Draycott & Rodney Stoke First School is committed to safeguarding and promoting the welfare of children and expects all staff and volunteers to share this responsibility. We ensure that consistent and effective safeguarding procedures are in place to protect children and staff at school and support families out of school.
What is Safeguarding?
Safeguarding is the action that is taken to promote the welfare of children and protect them from harm.
- protecting children from abuse and maltreatment
- preventing harm to children's health or development
- ensuring children grow up with the provision of safe and effective care
- taking action to enable all children and young people to have the best outcomes.
Safeguarding children and child protection guidance and legislation applies to all children up to the age of 18.
What is Child Protection?
Child Protection is part of safeguarding and promoting welfare. It refers to the activity that is undertaken to protect specific children who are suffering, or are likely to suffer, significant harm.
If you are worried about a child and would like to talk to a member of staff in private, please speak to either Mr Ewens, the Headteacher, who is also our Designated Safeguarding Lead (DSL). In his absence, please speak to Mr Perrett or Mrs Macleod who are our Deputy Designated Safeguarding Leads.
Safeguarding and the Curriculum
It is vital that all children are taught the skills and knowledge to keep themselves safe in and out of school. Our PSHE curriculum, based on the JIGSAW scheme of work, promotes an ethos in school that strongly supports keeping children safe in many diverse situations. From Reception onwards, children are taught about what to say and do if they don’t like something – from encountering strangers to bullying, and from unwanted physical contact to racism and being safe with technology.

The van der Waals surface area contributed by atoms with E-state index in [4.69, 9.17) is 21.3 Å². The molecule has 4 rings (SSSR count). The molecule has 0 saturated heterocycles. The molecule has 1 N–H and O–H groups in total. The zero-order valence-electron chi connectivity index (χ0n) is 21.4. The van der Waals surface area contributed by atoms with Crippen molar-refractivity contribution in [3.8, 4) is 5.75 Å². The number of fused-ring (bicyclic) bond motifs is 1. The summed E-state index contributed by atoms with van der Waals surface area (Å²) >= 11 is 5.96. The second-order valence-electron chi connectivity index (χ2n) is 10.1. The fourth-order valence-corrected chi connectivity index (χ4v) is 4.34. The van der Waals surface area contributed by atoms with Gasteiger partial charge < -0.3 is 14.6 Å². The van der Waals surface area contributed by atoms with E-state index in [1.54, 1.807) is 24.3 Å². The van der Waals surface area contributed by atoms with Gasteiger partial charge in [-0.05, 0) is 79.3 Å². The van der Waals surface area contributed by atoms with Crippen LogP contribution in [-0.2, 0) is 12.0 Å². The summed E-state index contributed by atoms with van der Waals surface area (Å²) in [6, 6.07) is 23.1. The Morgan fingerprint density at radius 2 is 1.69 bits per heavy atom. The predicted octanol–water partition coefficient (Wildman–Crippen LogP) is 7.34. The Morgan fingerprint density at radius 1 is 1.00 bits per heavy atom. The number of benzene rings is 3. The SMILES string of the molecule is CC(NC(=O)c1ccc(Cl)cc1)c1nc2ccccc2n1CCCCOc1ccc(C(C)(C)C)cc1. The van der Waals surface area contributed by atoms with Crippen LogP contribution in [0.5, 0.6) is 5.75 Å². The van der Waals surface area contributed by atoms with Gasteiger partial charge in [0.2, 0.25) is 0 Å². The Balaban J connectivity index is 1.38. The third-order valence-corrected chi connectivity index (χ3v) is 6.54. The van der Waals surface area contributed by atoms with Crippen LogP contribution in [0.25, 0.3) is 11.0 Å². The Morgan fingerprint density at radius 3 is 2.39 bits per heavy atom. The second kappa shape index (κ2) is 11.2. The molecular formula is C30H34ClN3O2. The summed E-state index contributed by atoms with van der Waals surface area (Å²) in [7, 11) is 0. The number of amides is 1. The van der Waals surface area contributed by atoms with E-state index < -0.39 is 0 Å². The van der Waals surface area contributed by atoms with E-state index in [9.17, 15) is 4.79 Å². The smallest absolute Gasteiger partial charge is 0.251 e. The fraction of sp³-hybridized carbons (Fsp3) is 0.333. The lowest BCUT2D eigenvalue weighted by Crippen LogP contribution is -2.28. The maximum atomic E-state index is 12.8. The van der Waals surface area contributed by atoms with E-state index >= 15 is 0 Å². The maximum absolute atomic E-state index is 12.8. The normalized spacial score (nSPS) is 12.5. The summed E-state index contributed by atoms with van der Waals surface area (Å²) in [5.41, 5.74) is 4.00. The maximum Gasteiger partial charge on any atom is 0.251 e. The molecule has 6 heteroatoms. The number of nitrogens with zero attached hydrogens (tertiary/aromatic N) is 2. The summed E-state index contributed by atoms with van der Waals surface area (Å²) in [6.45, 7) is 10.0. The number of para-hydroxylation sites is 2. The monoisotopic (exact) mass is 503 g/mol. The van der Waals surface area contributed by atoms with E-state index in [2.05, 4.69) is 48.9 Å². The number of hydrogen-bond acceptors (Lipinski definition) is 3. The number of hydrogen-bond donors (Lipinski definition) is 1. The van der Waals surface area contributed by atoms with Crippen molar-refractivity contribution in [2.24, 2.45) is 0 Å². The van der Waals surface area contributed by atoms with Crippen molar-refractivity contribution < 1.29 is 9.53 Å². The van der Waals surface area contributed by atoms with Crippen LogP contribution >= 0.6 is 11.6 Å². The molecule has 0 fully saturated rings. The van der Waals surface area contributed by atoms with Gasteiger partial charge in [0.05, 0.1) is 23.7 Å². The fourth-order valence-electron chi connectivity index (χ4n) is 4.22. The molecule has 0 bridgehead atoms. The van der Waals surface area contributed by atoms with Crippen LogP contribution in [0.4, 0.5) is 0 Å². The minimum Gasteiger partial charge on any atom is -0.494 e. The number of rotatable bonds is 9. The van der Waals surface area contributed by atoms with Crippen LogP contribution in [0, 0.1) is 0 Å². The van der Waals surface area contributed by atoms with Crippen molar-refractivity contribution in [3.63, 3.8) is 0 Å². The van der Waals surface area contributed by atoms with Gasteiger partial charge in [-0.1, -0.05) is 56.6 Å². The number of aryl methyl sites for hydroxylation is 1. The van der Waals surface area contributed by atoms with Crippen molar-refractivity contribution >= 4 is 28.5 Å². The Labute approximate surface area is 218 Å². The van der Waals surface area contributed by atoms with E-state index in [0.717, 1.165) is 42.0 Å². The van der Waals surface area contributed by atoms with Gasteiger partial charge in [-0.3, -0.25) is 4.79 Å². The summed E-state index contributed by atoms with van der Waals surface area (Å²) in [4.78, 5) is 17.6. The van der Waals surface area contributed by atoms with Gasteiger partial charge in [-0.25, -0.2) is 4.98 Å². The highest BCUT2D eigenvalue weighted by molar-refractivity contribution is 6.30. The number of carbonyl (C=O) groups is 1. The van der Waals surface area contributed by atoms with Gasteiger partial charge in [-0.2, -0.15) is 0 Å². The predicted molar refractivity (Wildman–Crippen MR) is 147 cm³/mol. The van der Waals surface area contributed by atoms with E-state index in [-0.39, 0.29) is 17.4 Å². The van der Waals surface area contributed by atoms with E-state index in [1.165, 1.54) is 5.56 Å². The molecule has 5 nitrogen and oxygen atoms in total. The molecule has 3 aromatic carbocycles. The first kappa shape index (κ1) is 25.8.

Teaching about safety and relationships as part of PSHE contributes to how schools approach the safeguarding of pupils. It helps them to recognise when they and others are at risk and equips them with the skills, strategies and language they need to take appropriate action. We use a number of excellent resources from reputable organisations (e.g. NSPCC and the Safer Internet Centre) to deliver specific lessons around safeguarding in school. Where these may be sensitive in nature, we would always inform parents in advance should they wish to know more.
We deliver the highly-recommended PANTS resource, designed by the NSPCC, which helps keep children safe from abuse. Like the Green Cross Code, it takes a potentially tricky subject and gives children (and their parents) tools to talk about it in an engaging and age-appropriate way. More on the PANTS rules and other excellent NSPCC resources you can use to talk to your child can be find at: https://www.nspcc.org.uk/preventing-abuse/keeping-children-safe/underwear-rule
From 1st July 2015 all schools are subject to a duty under section 26 of the Counter Terrorism and Security Act 2015, in the exercise of their functions, to have "due regard to the need to prevent people from being drawn into terrorism". This duty is known as the Prevent Duty. It applies to a wide range of public-facing bodies, including all primary and secondary schools.
Schools can build pupils' resilience to radicalisation by providing a safe environment for debating controversial issues and helping children to understand how they can influence and participate in decision making. Schools are already expected to promote the spiritual, moral and cultural development of pupils and, within this, fundamental British values.
Please click on this link for more information - http://educateagainsthate.com/
Mandatory Reporting of Female Genital Mutilation (FGM)
From 21st October 2015 it is mandatory for teachers, health and social workers to report to the police if they find, or are told, that someone under 18 has undergone FGM. To obtain more information on FGM please click the link below:
Here at Draycott and Rodney Stoke First School, we recognise the benefits and opportunities that new technologies offer to teaching and learning. We encourage the use of technology in order to enhance skills and promote achievement. However, the accessible and global nature of the internet and variety of technologies available mean that we are also aware of potential risks and challenges associated with such use. There is a separate section on this website under the 'Children' tab at the top entitled 'Online Safety'. Here you will find advice and resources to help you find out more about current online risks and how you can try and keep your child safe online at home.
Other useful contacts include:
NSPCC 0808 800 5000 – help for adults concerned about a child.
POLICE 101 (or in an emergency 999) – for concerns about children in the community.
SOMERSET DIRECT CHILDREN AND YOUNG PEOPLE’S TEAM 0845 345 9122; email firstname.lastname@example.org – for concerns about individual children and to contact the local authority for advice.